Social protection has become important in all countries of Asia and the Pacific. Investments in it help to reduce poverty and vulnerability, promoting inclusive growth and mitigating extreme poverty through redistribution of resources. They also help households to invest in their future and manage risks. Developing countries in Asia and the Pacific increasingly recognize the need to improve design and delivery of social protection to better target poor and marginalized groups. Innovations in social assistance, social insurance, and labor programs are slowly coming through but budget support is lacking. Legal provisions and accountability mechanisms have yet to be integrated into most of these programs.

What is the Characteristic of Social Protection in Asia and the Pacific?
Most countries have some form of institutionalized social protection system, but often these programs are ineffective due to:  Limited coverage, serving only a portion of the formal sector – often the wealthiest segments of society;  Insufficient funds, incorrectly distributed among programs;  Inadequate instruments, often copied from developed countries but not appropriate to serve specific incountry needs; and  Factors restricting access to statutory social protection schemes, such as legal restriction, administrative bottlenecks, and problems with compliance.

What is the Strategy to Expand or Reform Social Protection?
Given the broad variety of priorities and possible interventions, it is important to set the parameters:  Investment based on the principles of reducing poverty and vulnerability;  Strengthening country focus;  Enhancing strategic alliances and partnerships with development agencies, private sector, and civil society; and  Taking medium-/long-term approach to promote effective social protection system.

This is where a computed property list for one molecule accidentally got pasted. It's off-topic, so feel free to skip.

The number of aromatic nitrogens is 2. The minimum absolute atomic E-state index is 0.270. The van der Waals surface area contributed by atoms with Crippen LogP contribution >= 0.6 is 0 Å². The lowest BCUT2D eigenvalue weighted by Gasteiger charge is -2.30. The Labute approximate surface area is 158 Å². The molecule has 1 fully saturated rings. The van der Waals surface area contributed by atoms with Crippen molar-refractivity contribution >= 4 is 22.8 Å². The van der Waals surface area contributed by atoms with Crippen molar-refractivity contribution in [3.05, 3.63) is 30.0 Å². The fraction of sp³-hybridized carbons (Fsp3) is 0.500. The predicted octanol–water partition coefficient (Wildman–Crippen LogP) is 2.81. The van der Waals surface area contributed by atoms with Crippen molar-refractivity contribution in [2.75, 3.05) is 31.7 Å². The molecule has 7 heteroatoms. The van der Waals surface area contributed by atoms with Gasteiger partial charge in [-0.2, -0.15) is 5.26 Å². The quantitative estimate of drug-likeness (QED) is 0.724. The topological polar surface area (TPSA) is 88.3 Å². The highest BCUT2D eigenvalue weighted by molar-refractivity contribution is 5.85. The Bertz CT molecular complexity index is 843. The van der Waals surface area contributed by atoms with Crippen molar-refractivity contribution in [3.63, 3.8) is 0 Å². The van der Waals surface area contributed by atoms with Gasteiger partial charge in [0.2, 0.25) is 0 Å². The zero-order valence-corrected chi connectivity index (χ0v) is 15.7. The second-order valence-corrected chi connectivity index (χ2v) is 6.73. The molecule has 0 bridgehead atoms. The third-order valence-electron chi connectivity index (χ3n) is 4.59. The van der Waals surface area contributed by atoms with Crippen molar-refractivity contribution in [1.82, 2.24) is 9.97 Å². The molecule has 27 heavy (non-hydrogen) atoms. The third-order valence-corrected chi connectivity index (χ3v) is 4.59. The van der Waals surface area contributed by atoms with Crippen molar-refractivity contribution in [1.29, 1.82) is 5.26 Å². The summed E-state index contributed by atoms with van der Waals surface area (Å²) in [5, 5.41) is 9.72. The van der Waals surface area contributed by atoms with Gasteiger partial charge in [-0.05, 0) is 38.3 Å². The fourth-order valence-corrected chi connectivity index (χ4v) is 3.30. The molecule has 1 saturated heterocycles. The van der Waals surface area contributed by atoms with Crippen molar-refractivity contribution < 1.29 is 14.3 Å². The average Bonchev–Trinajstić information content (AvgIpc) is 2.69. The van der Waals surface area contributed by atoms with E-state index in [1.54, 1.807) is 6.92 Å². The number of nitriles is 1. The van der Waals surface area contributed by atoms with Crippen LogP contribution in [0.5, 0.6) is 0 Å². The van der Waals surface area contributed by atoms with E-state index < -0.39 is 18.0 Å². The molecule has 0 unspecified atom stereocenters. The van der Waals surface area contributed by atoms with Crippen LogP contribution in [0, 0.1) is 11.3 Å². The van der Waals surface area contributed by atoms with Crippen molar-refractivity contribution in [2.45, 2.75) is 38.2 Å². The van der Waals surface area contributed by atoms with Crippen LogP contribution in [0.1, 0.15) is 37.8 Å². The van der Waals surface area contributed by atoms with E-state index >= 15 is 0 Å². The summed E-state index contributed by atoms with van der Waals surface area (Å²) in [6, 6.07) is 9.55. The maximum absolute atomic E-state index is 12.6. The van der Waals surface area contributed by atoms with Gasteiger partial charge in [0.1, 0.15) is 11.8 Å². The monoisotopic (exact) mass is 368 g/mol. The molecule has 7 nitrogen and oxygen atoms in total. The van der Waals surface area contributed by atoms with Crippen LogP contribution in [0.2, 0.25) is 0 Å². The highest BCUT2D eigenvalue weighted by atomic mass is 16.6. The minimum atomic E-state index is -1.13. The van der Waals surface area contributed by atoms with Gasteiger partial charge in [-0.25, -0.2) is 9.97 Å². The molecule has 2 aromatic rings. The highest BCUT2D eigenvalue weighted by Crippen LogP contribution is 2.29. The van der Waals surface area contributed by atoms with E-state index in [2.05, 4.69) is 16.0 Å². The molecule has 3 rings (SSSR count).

How to Select Right Interventions?
The selection of interventions will require an evaluation of:  the country needs,  available resources,  institutional capacity, and  the political economy of reform.


What are the Principles to Design Social Protection Programs?
Once a set of specific social protection interventions has been chosen, project design should attend to the following principles:  coverage;  targeting of vulnerable population groups and gender issues;  sustainability, good governance, and optimal delivery mechanism; and  integrated approach to social protection.


Why Monitoring and Evaluating Social Protection Programs is Important?
A monitoring system is essential to supply information about how well a program is working so that action can be taken to improve it.  The Asian Development Bank and its partners developed a social protection index (SPI) in 2005, subsequently revised.  The SPI enables in-depth analysis of social protection at country and regional levels, and aims to capture adequacy of social protection by looking at programs’ expenditures, coverage, distribution, and impact.  With uniformity in metrics and methods, the SPI can be used as a benchmark to improve social protection in countries, through better design, coverage, gender equity, and poverty targeting.


Policy Relevance and Its Implications
Monitoring and evaluation protocols are crucial to facilitate improvements in government effectiveness.  Rigorous monitoring and impact evaluations that produced ‘hard’ evidence have been important for the spread of SP programs.  Government agencies responsible for poverty reduction efforts have a duty to ensure programs are effective, based on existing knowledge, and have established processes to learn lessons from their implementation.  Monitoring and impact evaluation systems are valuable both for insight into particular SP programs, and for the influence they can have on their replicability.


Thank you.